It reminds me of perspective- that this is part of something greater and that this too, will pass.

Once I know that and believe that- in every bone and thought in my body, I am able to pick myself up and carry on.


And that, friends, is the beauty of a forward fold. 


I must’ve sat down to write these thoughts ten separate times during January. I sat down, determined to get something down on the page, hating how long it had been since I’d written down a fully-formed thought and then I’d chickened out, running to numb with Netflix while quietly cursing my cowardice before I’d even attempted to put a single word down.

  Image via @blogsociety on Instagram

Image via @blogsociety on Instagram

We’re now comfortably into February and so far, 2016 has already been a bumpy road of highs and lows for oh so many reasons. [Sidebar: right here, not more than a few sentences into writing this post, I ran to facebook to scroll through my feed which showed me nothing of interest and was done purely as a coping mechanism. I did it mechanically and without thinking. When I realized what I was doing, I took a breath, acknowledged my fear, and came back.] It’s time for some real talk: we all have fears which hold us back from living our best lives. One of the many things I’ve learned from Brene Brown is this--fear breeds shame and shame holds power when left to fester in the dark space of things we leave unsaid.


The New Year is supposed to bring with it a fresh start, a shiny package of optimism dropped on our doorstep with which we can usher in a year of new beginnings.

  Photo via @studiodiy on instagram

Photo via @studiodiy on instagram

I’ve always found this to ring hollow but this year, I finally put my finger on why. In a time of year when everyone is excited, fresh-faced, and eager to share their enthusiasm for the year ahead, it’s easy to feel like you’re the only one haunted by dark thoughts and self doubt. No one’s voicing their fears and doubts. Your instagram feed is brimming with beautiful, hand drawn quotes sparkling with the newness of January; your facebook feed fills with statuses declaring goals and fear-conquering mindsets of pure badassery. During times like this where we are bombarded with messages of can-do and positivity, it’s so easy to give into the voices in your head, mentally lashing out at those shiny optimists and judging them as try-hards.

  Photo via Danielle La Porte's Truthbombs

Photo via Danielle La Porte's Truthbombs

And this is why it’s taken me so long to write. Because writing that sentence, putting that darkness within you onto the page for all to see? That’s hard. But it’s real and it’s my truth. And chances are, it’s someone else’s truth too, someone who might also be too scared to admit it out loud.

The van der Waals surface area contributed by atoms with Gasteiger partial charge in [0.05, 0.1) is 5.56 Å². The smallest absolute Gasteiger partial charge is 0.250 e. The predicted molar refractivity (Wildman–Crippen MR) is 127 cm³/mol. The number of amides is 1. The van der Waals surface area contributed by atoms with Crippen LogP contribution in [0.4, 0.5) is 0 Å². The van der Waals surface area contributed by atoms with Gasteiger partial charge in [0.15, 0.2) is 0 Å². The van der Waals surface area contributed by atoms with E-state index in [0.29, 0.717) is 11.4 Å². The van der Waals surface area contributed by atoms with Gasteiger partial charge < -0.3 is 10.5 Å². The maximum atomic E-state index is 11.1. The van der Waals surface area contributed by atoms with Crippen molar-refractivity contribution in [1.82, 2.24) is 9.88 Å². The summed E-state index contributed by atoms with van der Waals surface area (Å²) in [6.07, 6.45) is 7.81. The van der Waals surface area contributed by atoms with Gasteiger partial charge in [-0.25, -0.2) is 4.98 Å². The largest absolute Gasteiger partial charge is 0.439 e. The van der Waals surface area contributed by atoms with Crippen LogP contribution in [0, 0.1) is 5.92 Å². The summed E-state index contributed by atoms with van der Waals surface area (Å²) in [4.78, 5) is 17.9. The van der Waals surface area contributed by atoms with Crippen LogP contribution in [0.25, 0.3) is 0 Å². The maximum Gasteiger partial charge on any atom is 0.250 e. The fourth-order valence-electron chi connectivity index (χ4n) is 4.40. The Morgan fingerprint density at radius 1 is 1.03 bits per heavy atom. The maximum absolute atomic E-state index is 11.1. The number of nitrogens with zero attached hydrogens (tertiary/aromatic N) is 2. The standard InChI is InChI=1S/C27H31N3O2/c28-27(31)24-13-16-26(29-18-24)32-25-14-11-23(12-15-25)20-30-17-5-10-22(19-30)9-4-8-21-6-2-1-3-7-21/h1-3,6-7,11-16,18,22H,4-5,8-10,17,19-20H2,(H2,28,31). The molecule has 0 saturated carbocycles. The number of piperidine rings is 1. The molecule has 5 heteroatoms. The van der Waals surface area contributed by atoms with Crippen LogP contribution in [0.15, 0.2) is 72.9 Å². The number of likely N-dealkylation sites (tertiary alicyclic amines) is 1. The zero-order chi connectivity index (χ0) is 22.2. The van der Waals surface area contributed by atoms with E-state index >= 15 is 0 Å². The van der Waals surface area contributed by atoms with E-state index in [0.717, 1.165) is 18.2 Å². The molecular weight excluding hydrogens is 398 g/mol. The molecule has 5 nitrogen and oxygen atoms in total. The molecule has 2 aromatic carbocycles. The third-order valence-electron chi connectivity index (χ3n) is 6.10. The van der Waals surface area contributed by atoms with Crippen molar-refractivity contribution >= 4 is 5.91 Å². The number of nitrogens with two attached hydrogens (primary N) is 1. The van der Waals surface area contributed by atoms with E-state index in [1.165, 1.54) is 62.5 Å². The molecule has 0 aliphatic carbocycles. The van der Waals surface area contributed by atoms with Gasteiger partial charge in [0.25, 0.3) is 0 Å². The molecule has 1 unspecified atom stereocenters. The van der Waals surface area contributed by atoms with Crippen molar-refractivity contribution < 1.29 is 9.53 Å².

[Here I had to take a day and a half break. I strongly considered giving up on this draft entirely. I started doubting whether I could put something like this out there for all to see. I started wondering is this really how I feel, or am I being dramatic? I tried to rationalize myself out of putting this out into the world, basically.


  Image via @tonyfutura on instagram.

Image via @tonyfutura on instagram.

Today, I had a great day which reinvigorated me. I currently feel fulfilled and lit up about my future; the mood in which I chose to sit down a few days ago and start writing this feels a million miles away, yet I know it will return. Our lives and our moods ebb and flow like the ocean. Being back on the upswing gives me the courage to finish what I started, see this post through to the end and get it online.]


But that’s just it, right? We all have these dark thoughts from time to time--all of us. Some of us are better at recognizing them for what they are, as doubts founded not in logic but in the social construct that is our worldview, and are able to keep them from affecting our outlook on life. Some are powerless to overcome these worries and allow their occasional negative thoughts to run rampant with their life. I find myself constantly straddling these two extremes, hovering closer and closer to the former as I learn more about myself. But it’s an imperfect journey. It’s two steps forward and one step backward...but I know that if I keep moving, I’ll keep improving.